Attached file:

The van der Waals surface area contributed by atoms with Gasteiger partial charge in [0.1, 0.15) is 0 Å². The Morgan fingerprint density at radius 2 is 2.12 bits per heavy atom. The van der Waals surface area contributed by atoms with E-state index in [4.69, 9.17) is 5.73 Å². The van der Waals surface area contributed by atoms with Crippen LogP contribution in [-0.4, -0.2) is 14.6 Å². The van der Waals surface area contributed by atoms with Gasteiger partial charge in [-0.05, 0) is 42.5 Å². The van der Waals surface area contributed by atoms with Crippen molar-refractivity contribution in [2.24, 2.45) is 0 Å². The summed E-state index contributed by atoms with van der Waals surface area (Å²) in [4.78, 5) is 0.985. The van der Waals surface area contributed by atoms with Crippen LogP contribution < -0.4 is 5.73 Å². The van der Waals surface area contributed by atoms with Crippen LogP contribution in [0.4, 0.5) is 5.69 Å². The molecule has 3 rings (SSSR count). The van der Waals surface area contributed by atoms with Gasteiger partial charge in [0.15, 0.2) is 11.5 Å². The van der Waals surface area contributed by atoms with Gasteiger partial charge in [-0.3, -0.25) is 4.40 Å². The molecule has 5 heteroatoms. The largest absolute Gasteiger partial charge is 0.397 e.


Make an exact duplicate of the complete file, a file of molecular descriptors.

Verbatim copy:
The van der Waals surface area contributed by atoms with Gasteiger partial charge in [0.1, 0.15) is 0 Å². The Morgan fingerprint density at radius 2 is 2.12 bits per heavy atom. The van der Waals surface area contributed by atoms with E-state index in [4.69, 9.17) is 5.73 Å². The van der Waals surface area contributed by atoms with Crippen LogP contribution in [-0.4, -0.2) is 14.6 Å². The van der Waals surface area contributed by atoms with Gasteiger partial charge in [-0.05, 0) is 42.5 Å². The van der Waals surface area contributed by atoms with Crippen molar-refractivity contribution in [2.24, 2.45) is 0 Å². The summed E-state index contributed by atoms with van der Waals surface area (Å²) in [4.78, 5) is 0.985. The van der Waals surface area contributed by atoms with Crippen LogP contribution < -0.4 is 5.73 Å². The van der Waals surface area contributed by atoms with Crippen LogP contribution in [0.4, 0.5) is 5.69 Å². The molecule has 3 rings (SSSR count). The van der Waals surface area contributed by atoms with Gasteiger partial charge in [0.15, 0.2) is 11.5 Å². The van der Waals surface area contributed by atoms with Gasteiger partial charge in [-0.3, -0.25) is 4.40 Å². The molecule has 5 heteroatoms. The largest absolute Gasteiger partial charge is 0.397 e.